Hoskins, 41, gained entry after approaching reporter Elaine Green and photographer John Ehrhart with a semi-automatic rifle in the parking lot about 2 a.m., as they returned from working on a story.

Once inside, he wanted to make a statement on live television. Green instead offered to videotape him. Her 14-minute interview at gunpoint (see a clip below) won a prestigious George Foster Peabody Award.

Hoskins shocked them during the interview when he confessed to murdering Melanie Finlay, 30, in their 12th Street apartment earlier that night. “I blew my girlfriend away tonight. It’s over for me… I killed her,” Hoskins said while waving the rifle.

Wikipedia

“NFL Turning Point” features Andy Dalton leading the Bengals comeback victory Sunday over the Seattle Seahawks on the NBC Sports Channel series Wednesday.

The weekly NFL Films’ program “reviews Andy Dalton’s performance on Sunday and provides an analysis of his consistent play through the first five games of the 2015 campaign. The segment then examines the thrilling conclusion of Sunday’s game and highlights how Dalton orchestrated the Bengals’ comeback win against the Seahawks to remain undefeated,” NBCSN announced.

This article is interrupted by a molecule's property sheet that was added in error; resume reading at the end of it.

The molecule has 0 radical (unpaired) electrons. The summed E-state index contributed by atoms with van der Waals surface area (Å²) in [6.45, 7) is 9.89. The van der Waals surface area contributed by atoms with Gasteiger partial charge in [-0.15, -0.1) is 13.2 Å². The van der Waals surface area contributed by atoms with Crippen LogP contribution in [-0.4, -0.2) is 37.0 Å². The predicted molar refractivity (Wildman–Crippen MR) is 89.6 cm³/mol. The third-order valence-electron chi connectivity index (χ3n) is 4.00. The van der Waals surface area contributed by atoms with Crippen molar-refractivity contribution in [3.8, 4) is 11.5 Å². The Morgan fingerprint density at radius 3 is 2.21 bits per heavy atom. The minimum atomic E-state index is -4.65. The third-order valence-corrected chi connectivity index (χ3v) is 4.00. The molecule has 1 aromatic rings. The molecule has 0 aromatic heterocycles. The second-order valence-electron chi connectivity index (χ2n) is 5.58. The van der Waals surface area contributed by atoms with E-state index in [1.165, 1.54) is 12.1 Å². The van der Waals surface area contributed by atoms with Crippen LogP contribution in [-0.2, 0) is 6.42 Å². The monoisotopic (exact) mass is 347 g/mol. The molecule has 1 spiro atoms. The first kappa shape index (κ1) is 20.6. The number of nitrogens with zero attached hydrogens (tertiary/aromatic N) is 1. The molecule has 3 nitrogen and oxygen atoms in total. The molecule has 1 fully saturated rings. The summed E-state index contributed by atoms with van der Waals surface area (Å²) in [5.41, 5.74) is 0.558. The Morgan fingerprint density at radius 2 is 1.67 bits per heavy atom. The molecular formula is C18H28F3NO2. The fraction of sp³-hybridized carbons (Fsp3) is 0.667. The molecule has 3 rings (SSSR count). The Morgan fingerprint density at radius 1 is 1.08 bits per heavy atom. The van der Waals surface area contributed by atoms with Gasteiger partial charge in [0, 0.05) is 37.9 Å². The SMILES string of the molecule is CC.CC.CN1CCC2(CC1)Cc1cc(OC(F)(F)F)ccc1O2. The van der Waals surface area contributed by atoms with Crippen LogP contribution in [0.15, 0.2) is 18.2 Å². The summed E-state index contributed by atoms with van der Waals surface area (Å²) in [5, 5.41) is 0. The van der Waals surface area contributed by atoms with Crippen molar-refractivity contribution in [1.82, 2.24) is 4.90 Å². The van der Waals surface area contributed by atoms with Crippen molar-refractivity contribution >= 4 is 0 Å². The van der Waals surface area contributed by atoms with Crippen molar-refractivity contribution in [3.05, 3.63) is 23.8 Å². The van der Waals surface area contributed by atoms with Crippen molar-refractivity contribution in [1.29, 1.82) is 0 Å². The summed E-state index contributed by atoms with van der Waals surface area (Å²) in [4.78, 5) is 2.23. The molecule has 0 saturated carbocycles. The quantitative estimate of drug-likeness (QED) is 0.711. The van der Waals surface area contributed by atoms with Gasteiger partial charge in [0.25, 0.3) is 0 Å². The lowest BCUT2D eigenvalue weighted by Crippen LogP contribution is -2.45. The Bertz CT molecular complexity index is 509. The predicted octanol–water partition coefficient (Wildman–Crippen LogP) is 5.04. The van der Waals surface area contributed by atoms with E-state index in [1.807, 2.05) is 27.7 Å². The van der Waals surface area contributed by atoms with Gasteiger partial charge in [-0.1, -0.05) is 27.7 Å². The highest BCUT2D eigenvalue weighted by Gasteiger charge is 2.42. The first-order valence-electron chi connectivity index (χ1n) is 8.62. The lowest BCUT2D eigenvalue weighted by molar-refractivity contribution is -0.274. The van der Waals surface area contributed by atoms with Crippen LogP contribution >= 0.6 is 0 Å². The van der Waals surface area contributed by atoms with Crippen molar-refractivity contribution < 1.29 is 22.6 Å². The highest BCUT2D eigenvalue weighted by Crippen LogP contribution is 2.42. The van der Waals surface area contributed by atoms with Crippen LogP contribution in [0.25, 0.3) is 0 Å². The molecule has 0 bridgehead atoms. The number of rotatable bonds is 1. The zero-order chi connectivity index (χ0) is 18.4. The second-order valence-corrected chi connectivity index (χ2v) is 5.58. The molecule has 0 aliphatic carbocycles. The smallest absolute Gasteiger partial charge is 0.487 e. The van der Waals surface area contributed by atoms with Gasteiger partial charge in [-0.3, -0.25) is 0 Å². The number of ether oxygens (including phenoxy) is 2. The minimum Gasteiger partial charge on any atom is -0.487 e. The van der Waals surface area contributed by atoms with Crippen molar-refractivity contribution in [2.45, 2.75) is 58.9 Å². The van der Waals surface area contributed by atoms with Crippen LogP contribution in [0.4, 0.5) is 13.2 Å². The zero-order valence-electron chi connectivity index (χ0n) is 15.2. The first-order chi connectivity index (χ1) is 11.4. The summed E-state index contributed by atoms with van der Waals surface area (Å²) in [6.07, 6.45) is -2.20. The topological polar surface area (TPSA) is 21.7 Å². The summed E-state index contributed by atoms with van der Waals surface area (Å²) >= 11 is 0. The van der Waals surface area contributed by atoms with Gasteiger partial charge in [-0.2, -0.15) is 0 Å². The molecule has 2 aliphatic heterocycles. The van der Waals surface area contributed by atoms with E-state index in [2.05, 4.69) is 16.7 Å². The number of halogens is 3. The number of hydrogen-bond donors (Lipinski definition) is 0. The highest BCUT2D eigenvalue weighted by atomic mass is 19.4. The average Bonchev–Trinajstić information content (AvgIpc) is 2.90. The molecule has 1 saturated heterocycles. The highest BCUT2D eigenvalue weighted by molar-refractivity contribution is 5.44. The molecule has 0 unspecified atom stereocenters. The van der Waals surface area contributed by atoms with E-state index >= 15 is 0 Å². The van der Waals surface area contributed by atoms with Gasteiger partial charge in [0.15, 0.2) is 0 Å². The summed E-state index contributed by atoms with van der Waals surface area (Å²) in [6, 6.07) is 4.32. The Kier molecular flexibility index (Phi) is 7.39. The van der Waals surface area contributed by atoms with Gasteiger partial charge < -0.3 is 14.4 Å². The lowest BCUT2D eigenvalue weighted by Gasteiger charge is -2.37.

Time Warner Cable SportsChannel

Before football was a national Sunday obsession, the first professional games were played throughout Ohio in Cincinnati, Dayton, Portsmouth, Akron, Ironton,  Akron, Canton, Massillon and other towns.

“Before The League,” Time Warner Cable SportsChannel’s new six-part series, looks at the kick off of pro football to celebrate the 95th anniversary of the American Professional Football Association, forerunner to the NFL. The first NFL game was played in Dayton on Oct. 3, 1920, when the Triangles defeated the Columbus Panhandles.

With rare photos, film and some re-creations, the documentary looks at the violent early years of the game, and the origins of small town teams like the Triangles, Portsmouth Spartans, Ironton Tanks, Massillon Tigers and Canton Bulldogs, plus the Buffalo (NY) All-Americans, Rochester (NY) Jeffersons, Milwaukee Badgers and Green Bay Packers.